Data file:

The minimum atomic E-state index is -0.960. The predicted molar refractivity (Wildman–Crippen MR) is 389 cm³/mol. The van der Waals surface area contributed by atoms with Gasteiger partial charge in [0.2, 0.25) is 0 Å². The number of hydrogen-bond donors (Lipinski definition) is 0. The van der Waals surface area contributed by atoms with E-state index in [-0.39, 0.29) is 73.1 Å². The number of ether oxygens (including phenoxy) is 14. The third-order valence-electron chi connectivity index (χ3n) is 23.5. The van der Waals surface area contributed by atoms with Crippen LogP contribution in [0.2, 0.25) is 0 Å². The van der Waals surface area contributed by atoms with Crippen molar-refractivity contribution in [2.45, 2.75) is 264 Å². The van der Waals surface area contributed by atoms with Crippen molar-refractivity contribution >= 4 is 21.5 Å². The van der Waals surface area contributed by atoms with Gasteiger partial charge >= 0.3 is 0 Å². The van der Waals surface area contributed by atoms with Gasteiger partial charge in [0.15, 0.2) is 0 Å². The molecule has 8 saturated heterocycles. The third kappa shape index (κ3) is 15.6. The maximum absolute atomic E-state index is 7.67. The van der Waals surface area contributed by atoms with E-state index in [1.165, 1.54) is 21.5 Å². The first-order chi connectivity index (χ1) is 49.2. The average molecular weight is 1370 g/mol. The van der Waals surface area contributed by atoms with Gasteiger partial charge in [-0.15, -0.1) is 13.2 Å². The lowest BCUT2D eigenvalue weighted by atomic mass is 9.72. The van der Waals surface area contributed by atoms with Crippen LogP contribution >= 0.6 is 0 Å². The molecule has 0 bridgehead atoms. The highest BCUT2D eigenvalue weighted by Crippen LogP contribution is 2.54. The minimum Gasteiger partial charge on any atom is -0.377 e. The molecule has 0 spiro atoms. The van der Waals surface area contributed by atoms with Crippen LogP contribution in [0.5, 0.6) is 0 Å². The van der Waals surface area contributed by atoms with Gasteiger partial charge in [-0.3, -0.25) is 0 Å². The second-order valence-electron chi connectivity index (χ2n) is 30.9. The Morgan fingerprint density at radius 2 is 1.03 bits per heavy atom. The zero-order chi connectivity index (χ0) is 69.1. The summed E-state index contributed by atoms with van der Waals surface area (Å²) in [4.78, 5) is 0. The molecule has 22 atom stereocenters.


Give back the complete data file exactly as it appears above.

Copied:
The minimum atomic E-state index is -0.960. The predicted molar refractivity (Wildman–Crippen MR) is 389 cm³/mol. The van der Waals surface area contributed by atoms with Gasteiger partial charge in [0.2, 0.25) is 0 Å². The number of hydrogen-bond donors (Lipinski definition) is 0. The van der Waals surface area contributed by atoms with E-state index in [-0.39, 0.29) is 73.1 Å². The number of ether oxygens (including phenoxy) is 14. The third-order valence-electron chi connectivity index (χ3n) is 23.5. The van der Waals surface area contributed by atoms with Crippen LogP contribution in [0.2, 0.25) is 0 Å². The van der Waals surface area contributed by atoms with Crippen molar-refractivity contribution in [2.45, 2.75) is 264 Å². The van der Waals surface area contributed by atoms with Crippen molar-refractivity contribution >= 4 is 21.5 Å². The van der Waals surface area contributed by atoms with Gasteiger partial charge >= 0.3 is 0 Å². The van der Waals surface area contributed by atoms with Gasteiger partial charge in [0.15, 0.2) is 0 Å². The molecule has 8 saturated heterocycles. The third kappa shape index (κ3) is 15.6. The maximum absolute atomic E-state index is 7.67. The van der Waals surface area contributed by atoms with E-state index in [1.165, 1.54) is 21.5 Å². The first-order chi connectivity index (χ1) is 49.2. The average molecular weight is 1370 g/mol. The van der Waals surface area contributed by atoms with Gasteiger partial charge in [-0.15, -0.1) is 13.2 Å². The lowest BCUT2D eigenvalue weighted by atomic mass is 9.72. The van der Waals surface area contributed by atoms with Crippen LogP contribution >= 0.6 is 0 Å². The molecule has 0 bridgehead atoms. The highest BCUT2D eigenvalue weighted by Crippen LogP contribution is 2.54. The minimum Gasteiger partial charge on any atom is -0.377 e. The molecule has 0 spiro atoms. The van der Waals surface area contributed by atoms with Crippen LogP contribution in [0.5, 0.6) is 0 Å². The van der Waals surface area contributed by atoms with Gasteiger partial charge in [-0.3, -0.25) is 0 Å². The second-order valence-electron chi connectivity index (χ2n) is 30.9. The Morgan fingerprint density at radius 2 is 1.03 bits per heavy atom. The zero-order chi connectivity index (χ0) is 69.1. The summed E-state index contributed by atoms with van der Waals surface area (Å²) in [4.78, 5) is 0. The molecule has 22 atom stereocenters.